Samsung projecting 56% drop in operating profit in third-quarter
Samsung Electronics said Tuesday it expects operating profit to fall by more than 50 per cent in the third quarter as the international chip market continues to decline.
Operating profit from July to September was expected to hit 7.7 trillion won ($6.4 billion), down 56.2 per cent from a year earlier, said a report by the world’s largest mobile and memory chip manufacturer.
That would be the fourth consecutive quarter in which the South Korean tech company registered a fall in profit in the face of falling semiconductor prices and weakening demand for its mobile devices.
Sales were expected to reach about 62 trillion won in the third quarter, down 5.3 per cent from last year’s same period.
Samsung withholds net profit and business performance sector-by-sector until it releases its final earnings report, expected later this month.
Samsung’s morning trading shares rose by 1 per cent in Seoul.
The company is the giant Samsung Group’s flagship subsidiary, by far the largest of the family-controlled conglomerates that dominate business in the 11th largest economy in the world, and crucial to the economic health of South Korea.
Analysts expressed optimism over the coming months, indicating that falling stock rates of semiconductors responsible for more than half of Samsung’s income would help stabilise chip prices after double-digit declines this year.
The third quarter estimates showed a slight rise from the April-June period, which analysts mainly attributed to mobile business improvements.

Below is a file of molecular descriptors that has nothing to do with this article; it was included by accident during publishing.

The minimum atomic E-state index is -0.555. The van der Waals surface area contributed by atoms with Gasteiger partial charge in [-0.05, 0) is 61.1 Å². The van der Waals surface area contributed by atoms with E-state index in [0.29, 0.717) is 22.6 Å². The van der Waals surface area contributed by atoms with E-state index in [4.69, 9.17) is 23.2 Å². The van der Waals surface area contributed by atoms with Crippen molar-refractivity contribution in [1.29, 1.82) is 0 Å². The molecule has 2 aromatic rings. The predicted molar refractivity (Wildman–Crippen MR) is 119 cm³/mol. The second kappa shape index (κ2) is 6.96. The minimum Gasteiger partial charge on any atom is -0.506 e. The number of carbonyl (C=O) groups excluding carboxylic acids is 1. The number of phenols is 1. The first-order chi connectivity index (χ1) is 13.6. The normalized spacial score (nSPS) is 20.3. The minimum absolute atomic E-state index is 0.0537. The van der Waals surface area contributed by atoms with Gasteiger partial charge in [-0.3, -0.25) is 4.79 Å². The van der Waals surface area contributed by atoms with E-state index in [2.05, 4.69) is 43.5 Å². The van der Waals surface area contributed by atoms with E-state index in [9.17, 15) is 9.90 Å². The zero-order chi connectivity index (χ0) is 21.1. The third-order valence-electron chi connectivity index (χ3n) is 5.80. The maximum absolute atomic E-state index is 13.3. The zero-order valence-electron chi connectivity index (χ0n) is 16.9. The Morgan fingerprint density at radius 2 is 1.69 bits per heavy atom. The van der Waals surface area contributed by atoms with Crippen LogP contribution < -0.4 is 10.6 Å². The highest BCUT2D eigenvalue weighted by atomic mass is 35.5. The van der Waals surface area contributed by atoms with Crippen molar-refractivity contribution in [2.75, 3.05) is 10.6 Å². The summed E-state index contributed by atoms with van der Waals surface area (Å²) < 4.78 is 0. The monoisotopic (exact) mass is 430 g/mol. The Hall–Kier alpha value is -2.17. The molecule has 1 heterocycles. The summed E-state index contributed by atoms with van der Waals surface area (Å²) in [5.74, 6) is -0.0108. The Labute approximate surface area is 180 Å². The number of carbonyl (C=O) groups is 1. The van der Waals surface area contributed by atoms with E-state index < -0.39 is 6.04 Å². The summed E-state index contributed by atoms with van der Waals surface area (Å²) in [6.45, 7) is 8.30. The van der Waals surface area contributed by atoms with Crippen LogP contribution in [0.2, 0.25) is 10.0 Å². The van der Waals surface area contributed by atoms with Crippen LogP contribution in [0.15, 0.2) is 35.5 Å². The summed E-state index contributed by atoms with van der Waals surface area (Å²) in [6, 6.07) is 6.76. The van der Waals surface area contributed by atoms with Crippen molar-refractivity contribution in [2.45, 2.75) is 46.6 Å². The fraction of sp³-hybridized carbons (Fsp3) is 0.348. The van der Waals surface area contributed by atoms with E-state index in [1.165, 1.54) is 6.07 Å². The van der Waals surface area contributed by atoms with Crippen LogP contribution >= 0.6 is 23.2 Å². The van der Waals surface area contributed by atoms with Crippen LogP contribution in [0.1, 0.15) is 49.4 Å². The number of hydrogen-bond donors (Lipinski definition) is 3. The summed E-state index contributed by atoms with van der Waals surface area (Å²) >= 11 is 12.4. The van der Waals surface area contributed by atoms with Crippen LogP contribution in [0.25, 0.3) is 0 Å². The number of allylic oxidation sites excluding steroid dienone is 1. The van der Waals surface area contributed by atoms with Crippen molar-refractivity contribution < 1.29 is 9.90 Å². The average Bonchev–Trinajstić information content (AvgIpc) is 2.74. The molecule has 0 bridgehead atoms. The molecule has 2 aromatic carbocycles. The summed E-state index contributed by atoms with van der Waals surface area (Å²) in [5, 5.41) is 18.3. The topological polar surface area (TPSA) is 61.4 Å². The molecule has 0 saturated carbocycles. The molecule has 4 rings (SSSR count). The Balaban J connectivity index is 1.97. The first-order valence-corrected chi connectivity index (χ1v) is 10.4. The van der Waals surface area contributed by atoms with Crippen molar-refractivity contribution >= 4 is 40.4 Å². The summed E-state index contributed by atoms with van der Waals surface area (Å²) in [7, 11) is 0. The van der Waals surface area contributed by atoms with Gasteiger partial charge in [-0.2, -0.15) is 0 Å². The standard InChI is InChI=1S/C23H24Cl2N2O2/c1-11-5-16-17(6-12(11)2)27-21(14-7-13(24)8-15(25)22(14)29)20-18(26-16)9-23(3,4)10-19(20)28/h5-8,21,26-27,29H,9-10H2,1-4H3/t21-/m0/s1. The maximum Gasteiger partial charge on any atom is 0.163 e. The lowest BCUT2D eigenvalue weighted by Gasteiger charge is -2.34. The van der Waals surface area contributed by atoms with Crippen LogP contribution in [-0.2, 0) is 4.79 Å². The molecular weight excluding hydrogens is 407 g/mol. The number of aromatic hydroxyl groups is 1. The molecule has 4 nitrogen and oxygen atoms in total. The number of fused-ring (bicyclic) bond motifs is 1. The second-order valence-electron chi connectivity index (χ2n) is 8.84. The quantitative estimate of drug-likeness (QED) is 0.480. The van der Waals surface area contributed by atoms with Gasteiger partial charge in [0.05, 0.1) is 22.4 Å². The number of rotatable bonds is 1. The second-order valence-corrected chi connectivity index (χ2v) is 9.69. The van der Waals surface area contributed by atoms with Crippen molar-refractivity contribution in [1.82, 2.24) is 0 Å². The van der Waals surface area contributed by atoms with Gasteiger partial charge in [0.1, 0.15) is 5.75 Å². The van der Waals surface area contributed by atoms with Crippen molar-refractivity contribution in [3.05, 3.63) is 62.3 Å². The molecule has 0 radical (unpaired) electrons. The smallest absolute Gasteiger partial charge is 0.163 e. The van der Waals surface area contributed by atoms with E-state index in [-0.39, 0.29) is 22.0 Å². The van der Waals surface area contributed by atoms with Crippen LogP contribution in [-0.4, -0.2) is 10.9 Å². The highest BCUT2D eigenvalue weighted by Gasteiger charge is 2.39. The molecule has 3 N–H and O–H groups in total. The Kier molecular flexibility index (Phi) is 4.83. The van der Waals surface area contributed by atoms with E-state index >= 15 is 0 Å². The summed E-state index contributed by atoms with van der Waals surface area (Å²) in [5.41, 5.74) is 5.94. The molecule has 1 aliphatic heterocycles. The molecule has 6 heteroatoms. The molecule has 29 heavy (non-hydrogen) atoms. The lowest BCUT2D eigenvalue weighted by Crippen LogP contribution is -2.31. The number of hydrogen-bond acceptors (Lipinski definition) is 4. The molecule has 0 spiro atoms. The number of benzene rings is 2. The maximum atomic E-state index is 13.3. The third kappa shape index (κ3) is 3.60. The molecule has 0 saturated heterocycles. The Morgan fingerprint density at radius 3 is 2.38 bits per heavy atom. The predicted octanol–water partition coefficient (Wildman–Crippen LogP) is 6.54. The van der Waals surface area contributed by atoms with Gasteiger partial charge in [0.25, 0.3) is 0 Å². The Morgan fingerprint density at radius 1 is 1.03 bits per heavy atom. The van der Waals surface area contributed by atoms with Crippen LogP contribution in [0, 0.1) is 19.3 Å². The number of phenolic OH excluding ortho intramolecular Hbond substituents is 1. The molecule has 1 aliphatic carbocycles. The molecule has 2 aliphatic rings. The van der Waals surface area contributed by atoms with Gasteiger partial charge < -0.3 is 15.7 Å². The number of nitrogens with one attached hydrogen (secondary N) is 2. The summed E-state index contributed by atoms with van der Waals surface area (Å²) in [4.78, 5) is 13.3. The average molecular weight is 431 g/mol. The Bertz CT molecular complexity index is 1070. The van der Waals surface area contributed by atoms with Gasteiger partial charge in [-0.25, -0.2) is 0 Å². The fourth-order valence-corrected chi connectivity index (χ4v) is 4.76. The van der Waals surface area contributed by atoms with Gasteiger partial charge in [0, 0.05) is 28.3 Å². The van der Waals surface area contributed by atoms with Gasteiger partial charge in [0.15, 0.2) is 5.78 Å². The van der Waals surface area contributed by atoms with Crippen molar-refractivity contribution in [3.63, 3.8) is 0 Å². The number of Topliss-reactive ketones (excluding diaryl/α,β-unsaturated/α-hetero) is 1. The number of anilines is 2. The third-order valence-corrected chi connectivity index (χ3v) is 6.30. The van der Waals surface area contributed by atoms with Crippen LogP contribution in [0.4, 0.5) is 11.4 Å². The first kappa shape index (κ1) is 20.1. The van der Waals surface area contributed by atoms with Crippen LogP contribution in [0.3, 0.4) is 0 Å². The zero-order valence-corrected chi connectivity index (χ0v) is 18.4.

The company rolled out its new Note 10 smartphones in August which attach with superfast 5 G networks, which analysts say have performed significantly higher than their previous models to give Samsung a much-needed boost.
“The Note device will usually be released in August or September and will sell well through December, so I expect the demand to continue until the fourth quarter,” said Tom Kang, Counterpoint Research Director.
With the launch of its first foldable smartphone last month, Samsung appealed to high-end users after faulty screens forced an embarrassing delay in April.
The luxury mobile market has grown fiercely competitive, and overall sales have slowed as a lack of significant creativity has culminated in people waiting longer to update to new models.
According to sales tracker IHS Markit, the South Korean tech titan is leading the global smartphone market with a 23 per cent share of the industry, trailed by Chinese competitors Huawei and Oppo, with Apple fourth.
Samsung also took advantage of the U.S. trade ban on Huawei, “replacing a powerful crisis rival” with its mid-and low-level Galaxy A handsets, “said Counterpoint Research analyst Sujeong Lim.
Increased demand for OLED display panels used by rivals for handsets including the new iPhone 11 from Apple is also expected to help improve the quarterly profit of the product.
Samsung was swept up in a World War II trade war between Japan and South Korea.
The row saw Tokyo impose strict controls on South Korean tech giants ‘ critical exports in July, and Samsung Vice Chairman Lee Jae-yong — who called the situation a “crisis” — visited Tokyo to secure materials.
In addition to the woes of Samsung, Lee is currently facing a retrial on his role in a massive corruption scandal that brought down ex-President Park Geun-hye.
He was first sentenced for multiple convictions for five years in 2017, including corruption, which in August was shortened to a suspended sentence on appeal only to trigger a retrial for the Supreme Court.
The case’s first trials are expected to take place later this month.